Force Virus Block Simulation (2020)

A much of flooding news regarding COVI-19 virus spreading sparked me to ask the very naïve research question: When will this nightmare be ended, and have we handled well so far ? As a data scientist mainly working for government-funded research projects, I’ve insisted an importance of open source project, living-lab movement, and data-driven policy. However, facing a wholly new panic called corona virus, I must confess that I’ve been neglected in exploring real-world questions and spent much of time in submitting and revising old-fashioned-nobody-care manuscripts.

Related Work

This work is especially owe to several seminal work of a novelist (Isaac Asimov) from his book Foundation (, and an artist (Daniel Shiffman) from his book of Nature of code (, a scientist (Anthony Giddens) from his theory of Structuration( and much of efforts of software developers in open source society ( There have been extant work on virus simulation in Academy. One of notable works is Thomas Woolley’s project on diffusion or dead ( which especially inspired for me to teach University students about the random-walk and Monte Carlo simulation in java-script with aid of Kahn Academy. Author wish this work would contribute to much of extant wisdom of various discipline above mentioned.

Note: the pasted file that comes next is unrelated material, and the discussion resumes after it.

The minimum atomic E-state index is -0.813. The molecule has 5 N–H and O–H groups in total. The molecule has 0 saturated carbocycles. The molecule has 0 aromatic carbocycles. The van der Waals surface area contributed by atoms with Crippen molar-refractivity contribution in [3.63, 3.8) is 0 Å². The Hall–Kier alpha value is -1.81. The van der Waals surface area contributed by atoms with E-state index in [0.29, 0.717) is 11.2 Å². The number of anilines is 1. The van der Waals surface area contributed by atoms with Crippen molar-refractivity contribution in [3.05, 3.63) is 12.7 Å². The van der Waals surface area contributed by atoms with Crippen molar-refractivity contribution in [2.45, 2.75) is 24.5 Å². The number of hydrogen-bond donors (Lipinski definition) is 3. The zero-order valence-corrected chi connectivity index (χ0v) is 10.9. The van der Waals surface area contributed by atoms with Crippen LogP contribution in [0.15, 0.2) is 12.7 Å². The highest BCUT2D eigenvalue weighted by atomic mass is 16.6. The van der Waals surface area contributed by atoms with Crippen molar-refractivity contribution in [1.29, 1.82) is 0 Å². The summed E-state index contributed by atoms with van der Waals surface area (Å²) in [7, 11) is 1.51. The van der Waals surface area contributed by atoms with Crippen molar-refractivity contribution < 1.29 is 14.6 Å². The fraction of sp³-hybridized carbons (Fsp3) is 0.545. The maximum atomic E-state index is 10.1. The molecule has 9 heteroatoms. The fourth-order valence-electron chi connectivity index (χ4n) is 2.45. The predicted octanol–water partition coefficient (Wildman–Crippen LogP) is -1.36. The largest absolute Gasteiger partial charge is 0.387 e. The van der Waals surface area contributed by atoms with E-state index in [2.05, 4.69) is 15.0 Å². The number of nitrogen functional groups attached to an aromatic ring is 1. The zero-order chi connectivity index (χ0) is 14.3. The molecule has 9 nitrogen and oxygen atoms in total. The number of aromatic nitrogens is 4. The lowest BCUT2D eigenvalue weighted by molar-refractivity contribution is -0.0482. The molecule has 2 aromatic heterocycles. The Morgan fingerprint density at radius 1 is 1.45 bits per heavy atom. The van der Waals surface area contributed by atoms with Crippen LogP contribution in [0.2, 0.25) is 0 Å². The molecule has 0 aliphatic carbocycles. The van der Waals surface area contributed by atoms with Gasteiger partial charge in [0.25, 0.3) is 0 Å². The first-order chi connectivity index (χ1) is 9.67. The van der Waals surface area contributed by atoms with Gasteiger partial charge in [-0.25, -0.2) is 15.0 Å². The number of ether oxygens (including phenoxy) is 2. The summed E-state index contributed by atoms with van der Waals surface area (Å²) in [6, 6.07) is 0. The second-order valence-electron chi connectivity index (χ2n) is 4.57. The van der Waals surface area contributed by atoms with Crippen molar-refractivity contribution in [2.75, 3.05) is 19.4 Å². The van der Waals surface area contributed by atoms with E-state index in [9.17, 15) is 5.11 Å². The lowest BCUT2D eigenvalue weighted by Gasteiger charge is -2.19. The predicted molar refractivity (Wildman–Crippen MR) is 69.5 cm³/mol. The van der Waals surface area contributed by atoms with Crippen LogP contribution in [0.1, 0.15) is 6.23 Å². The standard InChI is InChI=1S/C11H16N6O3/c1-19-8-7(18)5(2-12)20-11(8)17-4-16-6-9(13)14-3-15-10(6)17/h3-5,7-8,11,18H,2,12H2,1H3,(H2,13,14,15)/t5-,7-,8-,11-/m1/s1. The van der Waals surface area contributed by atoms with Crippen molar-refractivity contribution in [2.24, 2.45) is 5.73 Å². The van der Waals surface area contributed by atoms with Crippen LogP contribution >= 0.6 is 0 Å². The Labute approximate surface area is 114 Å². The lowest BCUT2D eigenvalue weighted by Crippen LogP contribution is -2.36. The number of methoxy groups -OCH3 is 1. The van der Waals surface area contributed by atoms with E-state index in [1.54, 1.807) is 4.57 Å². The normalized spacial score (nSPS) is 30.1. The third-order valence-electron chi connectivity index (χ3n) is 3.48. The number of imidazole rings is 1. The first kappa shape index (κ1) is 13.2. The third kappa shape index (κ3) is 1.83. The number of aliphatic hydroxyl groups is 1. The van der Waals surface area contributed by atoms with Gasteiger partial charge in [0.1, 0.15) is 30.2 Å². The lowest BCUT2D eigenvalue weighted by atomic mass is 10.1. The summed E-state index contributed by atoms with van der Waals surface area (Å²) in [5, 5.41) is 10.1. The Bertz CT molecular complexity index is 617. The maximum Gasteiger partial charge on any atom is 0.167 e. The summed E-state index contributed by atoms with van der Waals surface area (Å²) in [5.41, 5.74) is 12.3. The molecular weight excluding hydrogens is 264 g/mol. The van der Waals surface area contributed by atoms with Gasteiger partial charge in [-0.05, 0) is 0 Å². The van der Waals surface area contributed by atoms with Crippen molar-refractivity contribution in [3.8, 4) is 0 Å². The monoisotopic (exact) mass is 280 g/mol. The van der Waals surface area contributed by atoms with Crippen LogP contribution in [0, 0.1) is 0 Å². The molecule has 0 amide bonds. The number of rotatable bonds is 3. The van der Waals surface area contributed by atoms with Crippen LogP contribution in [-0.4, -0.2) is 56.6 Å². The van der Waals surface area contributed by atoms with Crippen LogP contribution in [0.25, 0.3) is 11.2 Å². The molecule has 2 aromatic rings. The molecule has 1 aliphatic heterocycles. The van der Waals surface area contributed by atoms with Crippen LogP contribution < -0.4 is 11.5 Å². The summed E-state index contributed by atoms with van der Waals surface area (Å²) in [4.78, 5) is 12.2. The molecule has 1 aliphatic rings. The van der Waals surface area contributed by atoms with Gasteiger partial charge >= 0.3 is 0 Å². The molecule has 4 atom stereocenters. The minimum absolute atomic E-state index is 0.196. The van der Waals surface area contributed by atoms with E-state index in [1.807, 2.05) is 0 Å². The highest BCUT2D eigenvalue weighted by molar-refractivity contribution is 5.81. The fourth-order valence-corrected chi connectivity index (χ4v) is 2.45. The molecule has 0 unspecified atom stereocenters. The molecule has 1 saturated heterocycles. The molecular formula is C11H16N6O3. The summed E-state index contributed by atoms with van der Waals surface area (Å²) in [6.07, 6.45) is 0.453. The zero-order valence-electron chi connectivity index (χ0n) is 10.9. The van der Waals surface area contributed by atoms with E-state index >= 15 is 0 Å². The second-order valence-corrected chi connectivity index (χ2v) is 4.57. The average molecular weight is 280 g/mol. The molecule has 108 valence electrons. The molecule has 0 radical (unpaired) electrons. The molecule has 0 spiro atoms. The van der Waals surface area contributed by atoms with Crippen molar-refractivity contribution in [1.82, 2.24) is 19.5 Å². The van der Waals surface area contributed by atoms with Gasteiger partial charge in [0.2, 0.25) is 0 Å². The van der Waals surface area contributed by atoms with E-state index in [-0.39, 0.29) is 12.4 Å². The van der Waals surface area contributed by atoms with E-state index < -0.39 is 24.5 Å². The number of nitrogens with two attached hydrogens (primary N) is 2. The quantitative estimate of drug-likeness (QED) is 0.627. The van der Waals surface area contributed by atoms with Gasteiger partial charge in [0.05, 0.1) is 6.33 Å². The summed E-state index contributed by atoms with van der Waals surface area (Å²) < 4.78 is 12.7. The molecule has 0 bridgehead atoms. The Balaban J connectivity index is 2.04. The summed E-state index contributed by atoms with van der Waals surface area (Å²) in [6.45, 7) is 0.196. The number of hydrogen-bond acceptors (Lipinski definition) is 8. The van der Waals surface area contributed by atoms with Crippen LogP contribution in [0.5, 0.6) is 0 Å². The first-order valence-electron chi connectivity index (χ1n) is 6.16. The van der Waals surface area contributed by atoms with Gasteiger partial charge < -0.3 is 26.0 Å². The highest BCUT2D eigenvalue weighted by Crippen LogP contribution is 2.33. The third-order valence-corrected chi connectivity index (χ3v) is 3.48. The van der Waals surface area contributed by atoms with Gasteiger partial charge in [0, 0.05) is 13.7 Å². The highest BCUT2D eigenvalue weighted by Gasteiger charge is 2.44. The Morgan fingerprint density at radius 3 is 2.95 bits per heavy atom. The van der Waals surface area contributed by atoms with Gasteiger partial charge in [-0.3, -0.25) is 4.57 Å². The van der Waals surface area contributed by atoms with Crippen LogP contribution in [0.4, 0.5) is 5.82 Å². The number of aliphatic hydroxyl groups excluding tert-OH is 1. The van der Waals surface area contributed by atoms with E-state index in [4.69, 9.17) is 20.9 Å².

This study investigates how the trend of virus spread will be affected by force, society and policy within network under the view of time and space as follows:

In this model, people’s movements are viewed as positions of nodes of world network. Their positions are initially determined by law of nature (force) and social scheme (society). As for force, I assume every nodes of network interacts with each other with attraction or repulsion like the way force does in the nature. As for society, I assume nodes belong to a certain party such as nation or political party, but furthermore, nodes interact with each other who belong to different parties. People with same party are possibility positioned close. As for policy, I incorporate the governmental action as isolating (blocking) some of people. Turning to virus movement, it is featured by statistics with known numbers – cure rate, host-killing rate, and with unknown numbers – spreading rate in terms of the social links or spatial position. Both of people’s movement and virus spreading, both time and space have unique and important roles in that virus move to spatially-closely positioned host (person) and move to timely-next target (person).

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